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KOMO News: Boulder, Atlanta mass shootings stirring up gun debate in Washington state

KOMO News: Boulder, Atlanta mass shootings stirring up gun debate in Washington state

The mass shootings in Boulder and Atlanta are igniting new calls for gun control and a heated debate all over the country.

Here in Washington state, one high profile bill is still alive in the state legislature after previous gun control measures have failed.

Eight lives were lost in Atlanta and 10 were lives lost in Boulder during back-to-back mass shootings.

Lawmakers said the killings are a wake-up call.

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Crosscut: Police accountability agenda loses some teeth in WA Legislature

Crosscut: Police accountability agenda loses some teeth in WA Legislature

After last year’s Black Lives Matter protests, Washington state lawmakers set out to enact a sweeping collection of police accountability reforms in 2021.

Some of those measures are advancing swiftly through the Legislature, including a proposal to ban chokeholds and a bill to beef up the state’s system for decertifying police officers.

But other police reform bills have stalled — including a plan to end the qualified immunity that can shield officers from civil lawsuits and a measure to stop arbitrators from reversing police discipline.

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Bellingham Herald: Whatcom Prosecutor: ‘We must stop using courts and laws to act as debt collectors’

Bellingham Herald: Whatcom Prosecutor: ‘We must stop using courts and laws to act as debt collectors’

(Photo:  COURTESY TO THE BELLINGHAM HERALD) The role of a prosecuting attorney is to hold individuals accountable for their actions and keep Washingtonians safe. Every day, I and my staff hold individuals accountable for crimes against our state and those within it. It is important that we spend as much of our time and resources as we can on this mission and providing safety and security to victims. However, it is not our desire, nor our job, to punish people for actions outside the public safety sphere. Click here to read more...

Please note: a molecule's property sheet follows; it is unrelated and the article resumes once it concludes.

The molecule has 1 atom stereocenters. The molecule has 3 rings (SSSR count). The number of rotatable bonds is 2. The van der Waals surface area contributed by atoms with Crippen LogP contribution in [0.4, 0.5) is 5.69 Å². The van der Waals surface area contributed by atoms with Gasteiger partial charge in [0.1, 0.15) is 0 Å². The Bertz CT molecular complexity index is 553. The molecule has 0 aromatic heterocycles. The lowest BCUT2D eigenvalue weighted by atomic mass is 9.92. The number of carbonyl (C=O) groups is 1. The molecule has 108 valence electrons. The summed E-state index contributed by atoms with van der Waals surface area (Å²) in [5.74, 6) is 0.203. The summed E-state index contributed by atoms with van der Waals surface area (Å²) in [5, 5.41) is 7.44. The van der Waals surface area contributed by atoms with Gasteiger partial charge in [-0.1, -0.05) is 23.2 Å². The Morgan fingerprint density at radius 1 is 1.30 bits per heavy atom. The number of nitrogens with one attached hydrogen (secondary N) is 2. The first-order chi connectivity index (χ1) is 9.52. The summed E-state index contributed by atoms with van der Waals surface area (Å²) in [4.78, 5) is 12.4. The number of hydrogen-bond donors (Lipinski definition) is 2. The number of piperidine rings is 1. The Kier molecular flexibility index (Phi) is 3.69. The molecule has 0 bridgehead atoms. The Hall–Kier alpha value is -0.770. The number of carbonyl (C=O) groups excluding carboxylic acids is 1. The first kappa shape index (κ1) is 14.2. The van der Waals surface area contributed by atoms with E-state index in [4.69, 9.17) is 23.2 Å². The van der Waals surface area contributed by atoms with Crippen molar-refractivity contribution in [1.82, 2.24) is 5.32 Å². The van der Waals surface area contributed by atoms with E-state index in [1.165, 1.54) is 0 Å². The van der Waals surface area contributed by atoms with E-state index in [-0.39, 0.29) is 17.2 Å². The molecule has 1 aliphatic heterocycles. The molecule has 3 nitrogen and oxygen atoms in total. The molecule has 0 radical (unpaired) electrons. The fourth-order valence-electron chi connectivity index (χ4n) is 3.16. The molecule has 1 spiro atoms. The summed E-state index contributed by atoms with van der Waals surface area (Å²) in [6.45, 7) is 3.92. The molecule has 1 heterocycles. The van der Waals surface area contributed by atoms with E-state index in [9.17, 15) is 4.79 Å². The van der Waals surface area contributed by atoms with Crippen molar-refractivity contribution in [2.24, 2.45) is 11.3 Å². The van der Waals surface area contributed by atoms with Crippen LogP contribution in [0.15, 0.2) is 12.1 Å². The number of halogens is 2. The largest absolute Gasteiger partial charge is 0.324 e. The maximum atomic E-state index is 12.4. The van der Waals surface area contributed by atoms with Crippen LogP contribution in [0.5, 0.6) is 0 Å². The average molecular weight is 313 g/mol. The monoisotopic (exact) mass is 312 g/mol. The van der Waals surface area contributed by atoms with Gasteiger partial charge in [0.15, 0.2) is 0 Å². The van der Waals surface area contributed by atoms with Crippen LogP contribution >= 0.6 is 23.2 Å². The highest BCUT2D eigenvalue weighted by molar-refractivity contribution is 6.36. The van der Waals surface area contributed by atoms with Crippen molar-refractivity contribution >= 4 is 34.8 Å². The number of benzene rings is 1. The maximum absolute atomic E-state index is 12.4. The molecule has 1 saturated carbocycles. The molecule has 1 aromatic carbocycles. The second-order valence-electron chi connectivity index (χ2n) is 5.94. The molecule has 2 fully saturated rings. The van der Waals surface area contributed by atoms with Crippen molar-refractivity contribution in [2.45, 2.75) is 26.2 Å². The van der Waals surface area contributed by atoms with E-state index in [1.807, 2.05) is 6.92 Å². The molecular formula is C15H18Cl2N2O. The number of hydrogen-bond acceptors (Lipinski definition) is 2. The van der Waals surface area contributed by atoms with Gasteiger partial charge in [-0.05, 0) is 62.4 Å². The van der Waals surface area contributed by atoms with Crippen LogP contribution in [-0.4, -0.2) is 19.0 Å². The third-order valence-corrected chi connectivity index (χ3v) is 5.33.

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STAT News: Washington may become the second state to distribute its own generic drugs

STAT News: Washington may become the second state to distribute its own generic drugs

A bill moving through the Washington legislature may make the state only the second in the U.S. with hopes of distributing its own line of generic drugs, an idea hatched last year in California as a way to combat the rising cost of prescription medicines that are straining government budgets.

The legislation would authorize the state Health Care Authority to form partnerships with other state agencies or nonprofits to distribute generics and insulin. However, any drug must be made or distributed by a pharmaceutical company that is registered with the Food and Drug Administration.

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NBC Right Now: Ag work week bill passed by Senate

NBC Right Now: Ag work week bill passed by Senate

OLYMPIA — Washington would be the first state in the nation to bring the 40-hour work week to agricultural workers, some of the nation’s lowest-paid workers, under a bill passed by the state Senate.

Farmworkers were exempted from the original federal Fair Labor Standards Act passed in 1938.

A late compromise negotiated by Sen. Karen Keiser, D-Des Moines, and Sen. Kevin Van De Wege, D-Sequim, enabled the legislation’s passage on a bipartisan vote of 37-12 just before a key legislative deadline.

Sen. Shelly Short, R-Addy, is a co-sponsor of the original bill, but voted against the amended proposal. Sen. Brad ...

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Edmonds Beacon: An honor for Washington Kids in Transition